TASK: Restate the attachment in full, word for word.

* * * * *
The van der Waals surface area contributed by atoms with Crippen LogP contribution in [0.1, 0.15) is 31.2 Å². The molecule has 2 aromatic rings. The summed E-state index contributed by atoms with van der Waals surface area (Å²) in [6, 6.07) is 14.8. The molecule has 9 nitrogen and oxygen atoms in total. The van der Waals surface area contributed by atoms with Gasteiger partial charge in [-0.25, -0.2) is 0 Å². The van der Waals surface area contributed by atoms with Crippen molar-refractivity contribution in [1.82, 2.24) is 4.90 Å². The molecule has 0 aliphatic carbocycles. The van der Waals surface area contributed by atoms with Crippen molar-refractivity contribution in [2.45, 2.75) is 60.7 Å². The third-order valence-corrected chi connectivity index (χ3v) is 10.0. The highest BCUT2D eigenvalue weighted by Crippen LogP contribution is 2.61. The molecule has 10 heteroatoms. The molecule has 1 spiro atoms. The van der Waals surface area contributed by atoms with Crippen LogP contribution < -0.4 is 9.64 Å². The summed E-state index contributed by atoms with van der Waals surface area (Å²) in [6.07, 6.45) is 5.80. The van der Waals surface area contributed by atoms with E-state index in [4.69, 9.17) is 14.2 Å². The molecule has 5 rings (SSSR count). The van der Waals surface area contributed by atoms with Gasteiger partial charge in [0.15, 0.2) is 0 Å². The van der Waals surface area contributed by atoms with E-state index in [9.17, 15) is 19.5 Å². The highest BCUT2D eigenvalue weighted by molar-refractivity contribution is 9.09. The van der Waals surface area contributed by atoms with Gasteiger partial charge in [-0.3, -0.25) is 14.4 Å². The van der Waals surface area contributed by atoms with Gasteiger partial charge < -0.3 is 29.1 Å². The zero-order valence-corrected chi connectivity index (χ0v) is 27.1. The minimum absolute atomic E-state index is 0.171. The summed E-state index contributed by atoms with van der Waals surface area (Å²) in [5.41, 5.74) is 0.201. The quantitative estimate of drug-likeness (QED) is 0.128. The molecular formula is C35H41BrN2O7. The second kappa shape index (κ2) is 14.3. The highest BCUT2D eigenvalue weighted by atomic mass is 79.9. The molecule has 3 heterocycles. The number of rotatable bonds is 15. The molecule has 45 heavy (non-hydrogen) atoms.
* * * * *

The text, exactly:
The van der Waals surface area contributed by atoms with Crippen LogP contribution in [0.1, 0.15) is 31.2 Å². The molecule has 2 aromatic rings. The summed E-state index contributed by atoms with van der Waals surface area (Å²) in [6, 6.07) is 14.8. The molecule has 9 nitrogen and oxygen atoms in total. The van der Waals surface area contributed by atoms with Gasteiger partial charge in [-0.25, -0.2) is 0 Å². The van der Waals surface area contributed by atoms with Crippen molar-refractivity contribution in [1.82, 2.24) is 4.90 Å². The molecule has 0 aliphatic carbocycles. The van der Waals surface area contributed by atoms with Crippen molar-refractivity contribution in [2.45, 2.75) is 60.7 Å². The third-order valence-corrected chi connectivity index (χ3v) is 10.0. The highest BCUT2D eigenvalue weighted by Crippen LogP contribution is 2.61. The molecule has 10 heteroatoms. The molecule has 1 spiro atoms. The van der Waals surface area contributed by atoms with Crippen LogP contribution < -0.4 is 9.64 Å². The summed E-state index contributed by atoms with van der Waals surface area (Å²) in [6.07, 6.45) is 5.80. The van der Waals surface area contributed by atoms with E-state index in [4.69, 9.17) is 14.2 Å². The molecule has 5 rings (SSSR count). The van der Waals surface area contributed by atoms with Gasteiger partial charge in [0.15, 0.2) is 0 Å². The van der Waals surface area contributed by atoms with E-state index in [9.17, 15) is 19.5 Å². The highest BCUT2D eigenvalue weighted by molar-refractivity contribution is 9.09. The van der Waals surface area contributed by atoms with Gasteiger partial charge in [-0.3, -0.25) is 14.4 Å². The van der Waals surface area contributed by atoms with Gasteiger partial charge < -0.3 is 29.1 Å². The zero-order valence-corrected chi connectivity index (χ0v) is 27.1. The minimum absolute atomic E-state index is 0.171. The summed E-state index contributed by atoms with van der Waals surface area (Å²) in [5.41, 5.74) is 0.201. The quantitative estimate of drug-likeness (QED) is 0.128. The molecular formula is C35H41BrN2O7. The second kappa shape index (κ2) is 14.3. The highest BCUT2D eigenvalue weighted by atomic mass is 79.9. The molecule has 3 heterocycles. The number of rotatable bonds is 15. The molecule has 45 heavy (non-hydrogen) atoms.